Month: November 2007

Guilty Pleasures (take 2)

We all have our dark secrets, our personal foibles and weaknesses of which we aren’t proud. I’ve mentioned one of mine before and, driving to work this morning, I realised I have another.

Backtrack to last Friday night, Louise is packing her bags and I’m sitting at the computer. Thankfully she’s only packing to go away for one night, to Newcastle, with her sister, cousins, nieces and (not yet) sister-in-law. It’s a girly weekend away with shopping high on the agenda, presuming they can still read it after copious amounts of wine.

Louise volunteered to be one of the drivers and asked me to dig out an MP3 CD I compiled a couple of years ago, entitled Ladies Night. Full of divas and disco, Justin and Kylie, with just a dash of Cyndi Lauper and dose of those old stalwarts of the girls night out, The Weather Girls.

As it was a couple of years out-of-date I was spending a little time updating it, adding a track here, moving a track there, and deleting some of the rather more bewildering choices.

With the playlist updated, the MP3 CD burnt and ready for the car, I thought little of it again until this morning. Having dropped Louise at the station, and sick of the rambling nonsense offered on the radio, I switched over to the CD, forgetting that it wasn’t one of the usual ones.

Sidenote here: Louise and I have fairly different tastes in music, so a middle ground is found which isn’t TOO far into chart pop and 80s stuff whilst remaining equally distant from my “weird” stuff although quite frequently my “weird” stuff becomes her catchy tune after time (that whistling track by Peter Bjorn and John, like others I’ve had that on the playlist since March).

Back to the car, and it took me a track or two to realise I was listening to the Ladies Night mix. I quite enjoy a bit of Aretha, and can tolerate the odd Abba track or two so it was only when S Club Seven started singing Don’t Stop Movin’ that I realised not only what I was listening to, but that I really should confess to this guilty pleasure.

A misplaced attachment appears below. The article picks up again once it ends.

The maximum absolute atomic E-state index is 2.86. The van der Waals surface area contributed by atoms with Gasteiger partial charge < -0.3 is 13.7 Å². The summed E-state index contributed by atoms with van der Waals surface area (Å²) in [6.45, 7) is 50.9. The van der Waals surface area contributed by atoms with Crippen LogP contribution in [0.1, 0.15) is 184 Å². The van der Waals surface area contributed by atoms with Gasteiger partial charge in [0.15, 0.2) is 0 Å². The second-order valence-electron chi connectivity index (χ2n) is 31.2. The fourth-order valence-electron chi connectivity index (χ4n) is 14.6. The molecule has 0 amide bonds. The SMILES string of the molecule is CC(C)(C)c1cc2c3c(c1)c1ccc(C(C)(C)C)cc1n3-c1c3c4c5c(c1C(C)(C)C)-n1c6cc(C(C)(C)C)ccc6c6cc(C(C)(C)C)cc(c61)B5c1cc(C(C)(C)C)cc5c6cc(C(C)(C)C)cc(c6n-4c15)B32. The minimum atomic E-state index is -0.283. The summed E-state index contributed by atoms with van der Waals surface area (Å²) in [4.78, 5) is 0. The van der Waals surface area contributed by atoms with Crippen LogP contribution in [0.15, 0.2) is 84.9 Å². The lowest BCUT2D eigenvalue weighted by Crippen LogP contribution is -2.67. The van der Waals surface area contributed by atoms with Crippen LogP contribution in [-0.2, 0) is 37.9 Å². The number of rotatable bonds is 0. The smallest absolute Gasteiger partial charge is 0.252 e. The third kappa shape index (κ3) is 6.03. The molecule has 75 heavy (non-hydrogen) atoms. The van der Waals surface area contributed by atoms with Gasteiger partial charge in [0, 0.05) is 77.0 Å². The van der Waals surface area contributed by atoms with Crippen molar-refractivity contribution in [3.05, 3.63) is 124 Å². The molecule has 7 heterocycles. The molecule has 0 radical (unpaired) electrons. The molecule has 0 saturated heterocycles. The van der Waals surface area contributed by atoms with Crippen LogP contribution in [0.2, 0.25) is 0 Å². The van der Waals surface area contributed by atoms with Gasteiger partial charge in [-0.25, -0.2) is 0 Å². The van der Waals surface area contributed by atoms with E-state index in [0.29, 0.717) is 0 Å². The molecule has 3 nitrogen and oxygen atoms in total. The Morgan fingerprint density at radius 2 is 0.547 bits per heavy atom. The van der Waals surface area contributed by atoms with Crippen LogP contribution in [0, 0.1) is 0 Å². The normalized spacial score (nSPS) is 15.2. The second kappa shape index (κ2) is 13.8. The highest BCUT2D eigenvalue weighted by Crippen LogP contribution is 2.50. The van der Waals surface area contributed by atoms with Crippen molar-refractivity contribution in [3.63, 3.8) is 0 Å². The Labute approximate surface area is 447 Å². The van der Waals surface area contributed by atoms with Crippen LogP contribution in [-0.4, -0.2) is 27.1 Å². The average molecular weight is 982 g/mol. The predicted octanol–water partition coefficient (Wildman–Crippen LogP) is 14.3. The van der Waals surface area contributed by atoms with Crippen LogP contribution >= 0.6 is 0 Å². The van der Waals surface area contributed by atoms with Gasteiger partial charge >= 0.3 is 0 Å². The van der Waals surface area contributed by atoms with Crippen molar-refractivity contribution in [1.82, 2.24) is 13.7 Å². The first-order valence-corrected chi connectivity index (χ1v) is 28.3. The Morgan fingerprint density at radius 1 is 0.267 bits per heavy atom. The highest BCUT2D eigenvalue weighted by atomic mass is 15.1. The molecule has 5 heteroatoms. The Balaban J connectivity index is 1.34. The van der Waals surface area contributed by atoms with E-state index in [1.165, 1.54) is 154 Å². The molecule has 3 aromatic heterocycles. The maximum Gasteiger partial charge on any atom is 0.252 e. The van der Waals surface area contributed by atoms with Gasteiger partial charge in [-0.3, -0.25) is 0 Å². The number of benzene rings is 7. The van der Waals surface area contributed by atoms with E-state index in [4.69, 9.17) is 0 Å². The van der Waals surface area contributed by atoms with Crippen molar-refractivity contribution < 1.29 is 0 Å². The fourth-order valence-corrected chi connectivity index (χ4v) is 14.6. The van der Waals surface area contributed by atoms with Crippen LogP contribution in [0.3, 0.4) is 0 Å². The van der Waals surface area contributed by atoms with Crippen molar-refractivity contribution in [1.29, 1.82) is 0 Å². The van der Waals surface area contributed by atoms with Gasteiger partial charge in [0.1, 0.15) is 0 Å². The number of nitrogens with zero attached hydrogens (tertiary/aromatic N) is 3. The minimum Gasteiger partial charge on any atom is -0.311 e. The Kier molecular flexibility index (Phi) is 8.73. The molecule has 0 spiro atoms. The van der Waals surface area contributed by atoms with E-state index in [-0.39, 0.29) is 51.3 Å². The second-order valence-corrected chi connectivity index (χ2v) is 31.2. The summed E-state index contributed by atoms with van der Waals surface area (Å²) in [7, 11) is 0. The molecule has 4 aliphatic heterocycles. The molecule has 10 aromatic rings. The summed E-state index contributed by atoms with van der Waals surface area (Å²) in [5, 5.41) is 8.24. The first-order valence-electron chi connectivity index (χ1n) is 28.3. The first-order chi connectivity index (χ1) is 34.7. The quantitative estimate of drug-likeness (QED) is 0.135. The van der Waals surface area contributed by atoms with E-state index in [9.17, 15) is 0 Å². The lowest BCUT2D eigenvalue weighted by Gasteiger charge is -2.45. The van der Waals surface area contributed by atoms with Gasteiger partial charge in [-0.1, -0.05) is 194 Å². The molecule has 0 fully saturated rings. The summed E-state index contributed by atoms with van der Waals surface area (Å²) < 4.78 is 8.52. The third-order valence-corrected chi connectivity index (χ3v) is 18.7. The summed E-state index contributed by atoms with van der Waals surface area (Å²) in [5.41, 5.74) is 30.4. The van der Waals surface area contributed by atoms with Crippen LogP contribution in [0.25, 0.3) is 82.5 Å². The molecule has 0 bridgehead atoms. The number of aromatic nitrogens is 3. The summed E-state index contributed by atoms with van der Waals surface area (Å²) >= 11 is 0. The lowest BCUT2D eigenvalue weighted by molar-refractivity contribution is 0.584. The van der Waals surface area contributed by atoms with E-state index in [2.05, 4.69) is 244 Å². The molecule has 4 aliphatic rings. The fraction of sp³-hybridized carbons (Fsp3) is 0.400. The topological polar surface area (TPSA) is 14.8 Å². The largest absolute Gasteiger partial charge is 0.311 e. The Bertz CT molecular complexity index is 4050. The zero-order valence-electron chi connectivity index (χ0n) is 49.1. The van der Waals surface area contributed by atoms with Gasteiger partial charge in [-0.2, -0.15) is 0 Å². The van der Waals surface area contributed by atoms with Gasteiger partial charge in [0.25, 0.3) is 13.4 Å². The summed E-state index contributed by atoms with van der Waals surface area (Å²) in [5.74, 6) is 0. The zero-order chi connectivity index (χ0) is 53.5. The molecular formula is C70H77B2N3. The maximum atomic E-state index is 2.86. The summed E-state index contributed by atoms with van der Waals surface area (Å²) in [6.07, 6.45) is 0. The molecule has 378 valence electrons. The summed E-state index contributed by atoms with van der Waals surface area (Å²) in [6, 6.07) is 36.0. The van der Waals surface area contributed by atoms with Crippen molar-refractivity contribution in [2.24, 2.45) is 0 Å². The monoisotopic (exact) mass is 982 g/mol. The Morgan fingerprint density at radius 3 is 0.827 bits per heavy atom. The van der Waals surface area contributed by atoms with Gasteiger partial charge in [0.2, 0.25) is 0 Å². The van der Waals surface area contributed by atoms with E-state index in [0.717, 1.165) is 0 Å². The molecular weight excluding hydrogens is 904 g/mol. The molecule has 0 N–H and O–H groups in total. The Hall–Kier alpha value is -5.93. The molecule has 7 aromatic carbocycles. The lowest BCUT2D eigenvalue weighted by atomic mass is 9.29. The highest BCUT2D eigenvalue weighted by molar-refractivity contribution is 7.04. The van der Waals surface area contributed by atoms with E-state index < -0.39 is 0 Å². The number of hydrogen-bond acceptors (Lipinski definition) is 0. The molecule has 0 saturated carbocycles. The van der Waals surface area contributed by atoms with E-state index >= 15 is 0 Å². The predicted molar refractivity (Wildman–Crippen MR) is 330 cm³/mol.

My more astute readers (if they are both reading) can probably already see where this is heading so I’ll get the confession out of the road right now. Yes, I sang along at the top of my voice. Yes, I may even have head-boogied a little in the car. Yes, I quite like that track and have danced to it on more than one occasion.

That, however, is not the guilty pleasure to which I must confess.

That honour goes to a disco classic which, like so many of the songs I love, features a narrative and to which I know all the words. Every single one.

Whilst I would also like to pretend that I haven’t, it is also true that I’ve danced along to this track many many times, usually whilst singing at the top of my voice and… well I can’t deny it any longer… I also throw some actions in as well. Ohh yes, this is no foot shuffling Dad dance, this is a full-on display of high campery!

The main reason I can’t deny that I dance like an idiot when this track comes on is that there is (non-digital, thankfully!) video footage of me performing said actions, whilst singing loudly at the top of my voice. I THINK there were all of 6 of us dancing at that point. I may have had alcohol.

The song is a story of heartache, a story of a broken woman vowing to fight on. A disco diva at the top of her form and, allegedly who had a broken foot during the shooting of the video hence why you only ever see her from the knees up.

No prizes for guessing, but let’s see who is first to name my guilty pleasure.

Certain people are excluded from voting, namely my wife, our friend Susan, or Ian’s Mum. All of whom were at the wedding where my performance (that’s what us dancers call it, you know!) and have seen the damning (damn?) video evidence.

OK. I’ve fessed up so now it’s your turn, what’s YOUR musical guilty pleasure?

UPDATE: You know, given the lack of confessions I’m tempted not to tell you which track is my guilty(est) pleasure. But yeah, Lyle guessed right, although I’m not sure how to take his comment: “He’s more Gloria Gaynor than Birley Shassey.”

I (somehow) originally mis-typed the title of this post as Quilty Pleasures. Interesting thought but a different post entirely.

A word of advice

Many years ago, when I was just starting out in Technical Communications, my boss at the time gave me a piece of advice. Every now and then it pops back into my head and, as well as allowing me a small smile, reminds me to do just what he suggested.